The new RPS is an increase on the previous RPS of 33%, already considered to be high.
Most of the new wind power will be installed after 2020. That is in addition to 1.5GW of new wind from 2015-20 assuming there is no extension of the Production Tax Credit (PTC), says Bloomberg New Energy Finance (BNEF).
Still, the new RPS is expected to boost solar more than wind — by 18GW to 34GW by 2030, if the compliance is filled entirely with wind and solar, which are projected to be the two main beneficiaries. Solar typically gets a ‘time of day’ boost in California power purchase agreements for providing electricity closer to peak times than does wind. The best sites for new wind also tend to be farther from load centres.
The Clean Energy and Pollution Reduction Act was passed by both houses of the state legislature in mid-September after a compromise under which lawmakers dropped a controversial element to halve petroleum use by vehicles.
The new RPS was signed into law by California Governor Jerry Brown, a pioneer in supporting renewable energy, on 7 October.
California currently has over 6GW installed capacity, and gets about 30% of its electricity from utility-scale renewables, although that can surge to 40%. The state, the world’s eighth largest economy after Brazil, has for some time had an RPS of 33% by 2020, the toughest in the nation for a populous state. The EU as a whole, for example, is seeking 20% renewables by 2020.
The new RPS is expected to have a large impact post-2020 because utilities are already on track to meet or exceed 33% — to a degree that may have surprised even utility executives. "The [utilities] contracted well and they contracted early," said Madeline Yozwiak, a BNEF power and renewable energy certificate (REC) analyst.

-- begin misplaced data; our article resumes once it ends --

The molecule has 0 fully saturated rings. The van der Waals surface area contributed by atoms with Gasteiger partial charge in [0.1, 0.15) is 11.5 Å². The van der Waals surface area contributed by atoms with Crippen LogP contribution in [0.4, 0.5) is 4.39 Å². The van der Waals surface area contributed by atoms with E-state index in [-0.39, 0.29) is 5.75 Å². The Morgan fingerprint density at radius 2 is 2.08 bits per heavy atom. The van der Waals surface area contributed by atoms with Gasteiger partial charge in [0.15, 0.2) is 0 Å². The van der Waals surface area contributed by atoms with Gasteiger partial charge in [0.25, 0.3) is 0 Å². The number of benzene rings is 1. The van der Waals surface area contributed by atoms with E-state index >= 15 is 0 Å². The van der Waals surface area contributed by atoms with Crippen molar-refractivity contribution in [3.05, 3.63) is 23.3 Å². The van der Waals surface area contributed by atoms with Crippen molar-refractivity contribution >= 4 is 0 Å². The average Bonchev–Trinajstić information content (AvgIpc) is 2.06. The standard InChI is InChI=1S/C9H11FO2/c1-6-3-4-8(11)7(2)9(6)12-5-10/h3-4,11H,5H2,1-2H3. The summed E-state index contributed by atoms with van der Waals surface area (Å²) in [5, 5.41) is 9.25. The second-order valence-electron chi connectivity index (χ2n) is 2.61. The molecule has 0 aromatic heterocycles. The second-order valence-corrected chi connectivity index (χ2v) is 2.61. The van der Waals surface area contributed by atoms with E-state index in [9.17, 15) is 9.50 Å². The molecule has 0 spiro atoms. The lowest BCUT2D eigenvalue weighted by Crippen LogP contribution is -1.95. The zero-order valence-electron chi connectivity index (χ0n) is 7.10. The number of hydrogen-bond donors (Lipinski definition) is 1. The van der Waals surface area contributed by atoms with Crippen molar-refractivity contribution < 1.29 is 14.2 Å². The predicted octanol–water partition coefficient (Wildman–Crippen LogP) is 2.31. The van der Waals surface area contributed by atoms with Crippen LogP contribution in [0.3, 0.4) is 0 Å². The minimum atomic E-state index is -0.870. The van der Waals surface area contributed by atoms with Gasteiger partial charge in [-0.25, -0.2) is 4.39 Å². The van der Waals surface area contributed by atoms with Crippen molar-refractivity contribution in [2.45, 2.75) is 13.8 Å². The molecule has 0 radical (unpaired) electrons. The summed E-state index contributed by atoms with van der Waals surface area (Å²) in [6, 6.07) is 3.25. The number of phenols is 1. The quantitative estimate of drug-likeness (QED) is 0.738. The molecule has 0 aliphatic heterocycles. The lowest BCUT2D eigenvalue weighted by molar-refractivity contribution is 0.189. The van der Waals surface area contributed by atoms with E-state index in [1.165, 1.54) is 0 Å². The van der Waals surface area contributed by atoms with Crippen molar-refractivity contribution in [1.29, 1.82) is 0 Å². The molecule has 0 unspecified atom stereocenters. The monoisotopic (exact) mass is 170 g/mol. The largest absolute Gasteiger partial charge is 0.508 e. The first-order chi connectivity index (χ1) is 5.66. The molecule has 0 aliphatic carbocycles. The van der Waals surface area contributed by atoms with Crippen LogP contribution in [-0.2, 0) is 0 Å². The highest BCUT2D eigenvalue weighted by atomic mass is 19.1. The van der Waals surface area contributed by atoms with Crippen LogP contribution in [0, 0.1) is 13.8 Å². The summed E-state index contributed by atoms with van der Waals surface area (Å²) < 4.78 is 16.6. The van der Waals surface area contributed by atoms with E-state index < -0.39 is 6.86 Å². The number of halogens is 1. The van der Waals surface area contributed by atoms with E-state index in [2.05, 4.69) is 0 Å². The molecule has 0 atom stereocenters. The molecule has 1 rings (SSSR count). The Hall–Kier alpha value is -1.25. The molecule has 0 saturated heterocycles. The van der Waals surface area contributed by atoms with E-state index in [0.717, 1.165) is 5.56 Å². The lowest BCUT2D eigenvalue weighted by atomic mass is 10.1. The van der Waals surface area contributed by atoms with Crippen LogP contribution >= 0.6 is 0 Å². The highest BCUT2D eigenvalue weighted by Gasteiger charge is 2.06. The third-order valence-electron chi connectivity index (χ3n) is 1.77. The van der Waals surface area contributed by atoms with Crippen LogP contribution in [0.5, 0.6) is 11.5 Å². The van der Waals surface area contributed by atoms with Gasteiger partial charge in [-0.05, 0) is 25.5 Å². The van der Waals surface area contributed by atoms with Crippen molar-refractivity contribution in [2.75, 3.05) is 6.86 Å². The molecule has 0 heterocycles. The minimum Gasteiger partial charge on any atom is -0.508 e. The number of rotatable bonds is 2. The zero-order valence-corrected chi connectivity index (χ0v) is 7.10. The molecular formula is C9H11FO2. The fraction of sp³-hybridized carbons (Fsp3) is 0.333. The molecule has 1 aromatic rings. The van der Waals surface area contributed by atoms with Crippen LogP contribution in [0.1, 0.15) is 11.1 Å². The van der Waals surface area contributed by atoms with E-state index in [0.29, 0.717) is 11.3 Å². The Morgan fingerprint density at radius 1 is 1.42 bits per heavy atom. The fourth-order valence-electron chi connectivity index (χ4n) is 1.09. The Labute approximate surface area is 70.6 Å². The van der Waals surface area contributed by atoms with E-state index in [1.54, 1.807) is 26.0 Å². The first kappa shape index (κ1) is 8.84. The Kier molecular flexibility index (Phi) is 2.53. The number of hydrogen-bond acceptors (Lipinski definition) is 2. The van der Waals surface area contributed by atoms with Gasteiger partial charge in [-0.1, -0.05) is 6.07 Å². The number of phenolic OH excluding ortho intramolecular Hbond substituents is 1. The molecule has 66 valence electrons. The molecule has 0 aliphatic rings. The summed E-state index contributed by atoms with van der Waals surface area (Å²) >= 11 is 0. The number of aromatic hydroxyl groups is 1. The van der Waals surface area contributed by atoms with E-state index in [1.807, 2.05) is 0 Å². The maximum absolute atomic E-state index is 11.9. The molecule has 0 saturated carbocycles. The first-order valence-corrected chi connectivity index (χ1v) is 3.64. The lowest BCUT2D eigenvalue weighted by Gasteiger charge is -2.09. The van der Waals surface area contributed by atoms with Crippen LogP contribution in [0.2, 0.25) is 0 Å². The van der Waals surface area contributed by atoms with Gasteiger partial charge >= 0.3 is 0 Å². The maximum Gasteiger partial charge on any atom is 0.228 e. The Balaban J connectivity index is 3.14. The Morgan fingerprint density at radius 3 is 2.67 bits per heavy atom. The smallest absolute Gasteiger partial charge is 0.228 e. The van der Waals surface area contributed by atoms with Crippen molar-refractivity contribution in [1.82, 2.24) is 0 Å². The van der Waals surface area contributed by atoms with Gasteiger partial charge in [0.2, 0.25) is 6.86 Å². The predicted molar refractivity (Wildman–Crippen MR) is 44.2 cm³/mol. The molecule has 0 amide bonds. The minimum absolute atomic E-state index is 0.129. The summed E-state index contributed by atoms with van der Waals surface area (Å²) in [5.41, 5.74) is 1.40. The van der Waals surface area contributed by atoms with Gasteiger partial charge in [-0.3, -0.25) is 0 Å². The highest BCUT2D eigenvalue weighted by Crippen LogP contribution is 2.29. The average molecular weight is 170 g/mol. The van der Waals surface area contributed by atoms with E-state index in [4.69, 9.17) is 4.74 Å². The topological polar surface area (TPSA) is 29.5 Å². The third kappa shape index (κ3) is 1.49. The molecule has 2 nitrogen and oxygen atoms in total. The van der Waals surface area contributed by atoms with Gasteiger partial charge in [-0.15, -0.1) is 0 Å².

Electricity providers will have to source 40% of their retail electricity sales from renewables by 2024, 45% by 2027, and 50% by 2030. Most generation must come from ‘bucket one’ projects within California or those directly connected to California’s grid, but 10% can be met with ‘unbundled’ tradable RECs linked to generation from anywhere in the western grid.
Developers of major wind projects in states such as Wyoming should benefit, for example Anschutz Corp’s planned 1.5GW Chokecherry & Sierra Madre project. Two large high-voltage transmission lines are planned from Wyoming to the California grid, including the TransWest Express (TWE). Wind imported via the TWE project remain ‘bucket one’ under the new RPS legislation, said Kara Choquette, TWE’s communications director.
"California’s leadership in increasing its RPS to 50% further enhances the need for and the value of regional transmission," she said. California’s onshore winds tends blow at night, whereas Wyoming’s are stronger during the day.
It remains to be seen, however, how much incentive there will be to import such far-flung wind. Amy Grace, chief wind analyst at BNEF, foresees imported Wyoming wind as no cheaper than offshore wind post-2020.
California’s 50% legislation – which requires energy efficiency to double by 2030 –specifically encourages a regional electricity grid. The California Independent System Operator (CAISO), which oversees the state grid, is to become part of a regional grid across the western states, which is in line with CAISO’s aspirations. This would allow more renewable energy to be integrated successfully. More legislation would be required for such a scenario.
California’s new RPS could encourage a wider adoption of clean electricity. There are 29 states with an RPS, not counting Washington DC. They are considered to have boosted US wind power more than the federal on-off PTC. Even so, the main RPS demand nationally is confined to California, New England and the PJM states in the Upper Mid-Atlantic and west to Michigan and parts of Illinois, according to BNEF.
The in-state clean electricity needed for California’s new 50% RPS is expected to account for a staggering one-third or so of the utility-scale renewable electricity required for state standards nationally by 2030, says the Union of Concerned Scientists’ Laura Wisland, a senior analyst.That calculation is based on data from the Department of Energy’s Lawrence Berkeley Laboratory.